Tecovirimat to treatment monkeypox: an urgent need for both RCT and expanded access

Simon Collins, HIV i-Base

A short perspective on the use of the antiviral tecovirimat for its potential to reduce symptoms of monkeypox is included in the current edition of the NEJM. [1]

Although tecovirimat is approved to treat smallpox, this was on the basis of efficacy data from animal studies against similar viruses, including monkeypox, supported by safety data in humans. Human studies against MPX were also being planned before the current global outbreak.

New RCTs will be critical to understanding any benefits and risk of tecovirimat for MPX, but these need to enroll rapidly, to get rapid results.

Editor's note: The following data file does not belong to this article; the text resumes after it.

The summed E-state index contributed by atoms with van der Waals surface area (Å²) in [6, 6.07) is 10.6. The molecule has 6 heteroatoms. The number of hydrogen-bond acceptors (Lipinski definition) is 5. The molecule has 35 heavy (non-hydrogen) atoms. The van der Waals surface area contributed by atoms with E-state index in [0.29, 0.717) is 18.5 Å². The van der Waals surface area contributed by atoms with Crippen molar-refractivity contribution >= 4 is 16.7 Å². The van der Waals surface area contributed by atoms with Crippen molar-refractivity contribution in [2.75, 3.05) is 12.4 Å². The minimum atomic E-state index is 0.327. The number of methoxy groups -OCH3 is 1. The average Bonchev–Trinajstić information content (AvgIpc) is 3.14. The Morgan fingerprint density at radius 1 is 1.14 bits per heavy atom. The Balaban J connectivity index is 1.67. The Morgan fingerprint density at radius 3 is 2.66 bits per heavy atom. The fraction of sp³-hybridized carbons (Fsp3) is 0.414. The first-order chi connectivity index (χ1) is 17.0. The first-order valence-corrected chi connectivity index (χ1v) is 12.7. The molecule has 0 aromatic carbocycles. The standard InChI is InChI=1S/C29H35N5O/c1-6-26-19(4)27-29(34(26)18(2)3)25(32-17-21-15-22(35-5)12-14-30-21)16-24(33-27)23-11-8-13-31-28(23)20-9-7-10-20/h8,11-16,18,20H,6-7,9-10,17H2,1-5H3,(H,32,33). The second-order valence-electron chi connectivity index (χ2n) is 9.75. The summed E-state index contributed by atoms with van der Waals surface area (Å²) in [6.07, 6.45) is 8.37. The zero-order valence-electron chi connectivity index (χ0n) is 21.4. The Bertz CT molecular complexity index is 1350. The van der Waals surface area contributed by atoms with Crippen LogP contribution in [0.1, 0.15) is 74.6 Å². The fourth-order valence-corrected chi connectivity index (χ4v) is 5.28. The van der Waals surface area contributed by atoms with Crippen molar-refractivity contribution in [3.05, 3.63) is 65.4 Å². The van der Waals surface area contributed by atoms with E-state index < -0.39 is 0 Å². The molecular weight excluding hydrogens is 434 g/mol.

The pace of the current outbreak means that tecovirimat should also be widely available for expanded or named patient access, especially for people with the most difficult symptoms.

This has already been available for limited cases in the UK. The launch of an RCT should not limit wider access where joining a study is either not possible or appropriate.

Although initially difficult to access in the US, this was recently made much easier due to community demands.


  1. Sherwat A et al. Tecovirimat and the treatment of monkeypox — past, present, and future considerations. Perspective review. NEJM, doi: 10.1056/NEJMp2210125. (3 August 2022).

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